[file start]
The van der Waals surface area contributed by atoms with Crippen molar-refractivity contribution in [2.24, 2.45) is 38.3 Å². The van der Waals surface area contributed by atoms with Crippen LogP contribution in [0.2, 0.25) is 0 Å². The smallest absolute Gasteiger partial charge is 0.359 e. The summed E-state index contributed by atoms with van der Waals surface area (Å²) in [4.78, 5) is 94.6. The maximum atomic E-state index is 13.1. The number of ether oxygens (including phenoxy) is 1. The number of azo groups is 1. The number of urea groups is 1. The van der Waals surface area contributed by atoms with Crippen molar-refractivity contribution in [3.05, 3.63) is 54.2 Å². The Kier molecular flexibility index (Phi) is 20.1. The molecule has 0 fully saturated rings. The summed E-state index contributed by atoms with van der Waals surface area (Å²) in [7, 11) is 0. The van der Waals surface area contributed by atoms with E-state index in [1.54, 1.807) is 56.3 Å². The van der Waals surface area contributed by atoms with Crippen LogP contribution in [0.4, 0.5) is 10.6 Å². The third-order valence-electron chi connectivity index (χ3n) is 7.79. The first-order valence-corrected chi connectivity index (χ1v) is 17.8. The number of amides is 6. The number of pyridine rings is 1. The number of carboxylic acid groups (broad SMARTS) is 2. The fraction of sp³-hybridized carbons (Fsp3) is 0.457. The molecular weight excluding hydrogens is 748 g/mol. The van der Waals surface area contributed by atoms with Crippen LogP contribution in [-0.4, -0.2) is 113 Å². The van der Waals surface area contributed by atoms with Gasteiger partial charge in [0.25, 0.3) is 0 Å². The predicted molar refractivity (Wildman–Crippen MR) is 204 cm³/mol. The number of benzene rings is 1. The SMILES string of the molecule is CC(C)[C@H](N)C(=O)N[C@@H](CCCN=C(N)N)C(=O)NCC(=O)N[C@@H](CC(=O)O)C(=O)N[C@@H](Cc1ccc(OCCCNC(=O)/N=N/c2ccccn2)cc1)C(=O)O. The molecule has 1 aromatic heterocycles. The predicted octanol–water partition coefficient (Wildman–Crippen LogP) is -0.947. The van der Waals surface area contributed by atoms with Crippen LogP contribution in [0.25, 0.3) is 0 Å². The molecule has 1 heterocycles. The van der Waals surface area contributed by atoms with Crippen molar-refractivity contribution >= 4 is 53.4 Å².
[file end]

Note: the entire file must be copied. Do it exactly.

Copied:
The van der Waals surface area contributed by atoms with Crippen molar-refractivity contribution in [2.24, 2.45) is 38.3 Å². The van der Waals surface area contributed by atoms with Crippen LogP contribution in [0.2, 0.25) is 0 Å². The smallest absolute Gasteiger partial charge is 0.359 e. The summed E-state index contributed by atoms with van der Waals surface area (Å²) in [4.78, 5) is 94.6. The maximum atomic E-state index is 13.1. The number of ether oxygens (including phenoxy) is 1. The number of azo groups is 1. The number of urea groups is 1. The van der Waals surface area contributed by atoms with Crippen molar-refractivity contribution in [3.05, 3.63) is 54.2 Å². The Kier molecular flexibility index (Phi) is 20.1. The molecule has 0 fully saturated rings. The summed E-state index contributed by atoms with van der Waals surface area (Å²) in [7, 11) is 0. The van der Waals surface area contributed by atoms with E-state index in [1.54, 1.807) is 56.3 Å². The van der Waals surface area contributed by atoms with Crippen LogP contribution in [0.4, 0.5) is 10.6 Å². The third-order valence-electron chi connectivity index (χ3n) is 7.79. The first-order valence-corrected chi connectivity index (χ1v) is 17.8. The number of amides is 6. The number of pyridine rings is 1. The number of carboxylic acid groups (broad SMARTS) is 2. The fraction of sp³-hybridized carbons (Fsp3) is 0.457. The molecular weight excluding hydrogens is 748 g/mol. The van der Waals surface area contributed by atoms with Crippen LogP contribution in [-0.4, -0.2) is 113 Å². The van der Waals surface area contributed by atoms with Gasteiger partial charge in [0.25, 0.3) is 0 Å². The predicted molar refractivity (Wildman–Crippen MR) is 204 cm³/mol. The number of benzene rings is 1. The SMILES string of the molecule is CC(C)[C@H](N)C(=O)N[C@@H](CCCN=C(N)N)C(=O)NCC(=O)N[C@@H](CC(=O)O)C(=O)N[C@@H](Cc1ccc(OCCCNC(=O)/N=N/c2ccccn2)cc1)C(=O)O. The molecule has 1 aromatic heterocycles. The predicted octanol–water partition coefficient (Wildman–Crippen LogP) is -0.947. The van der Waals surface area contributed by atoms with Crippen LogP contribution in [0.25, 0.3) is 0 Å². The molecule has 1 heterocycles. The van der Waals surface area contributed by atoms with Crippen molar-refractivity contribution >= 4 is 53.4 Å².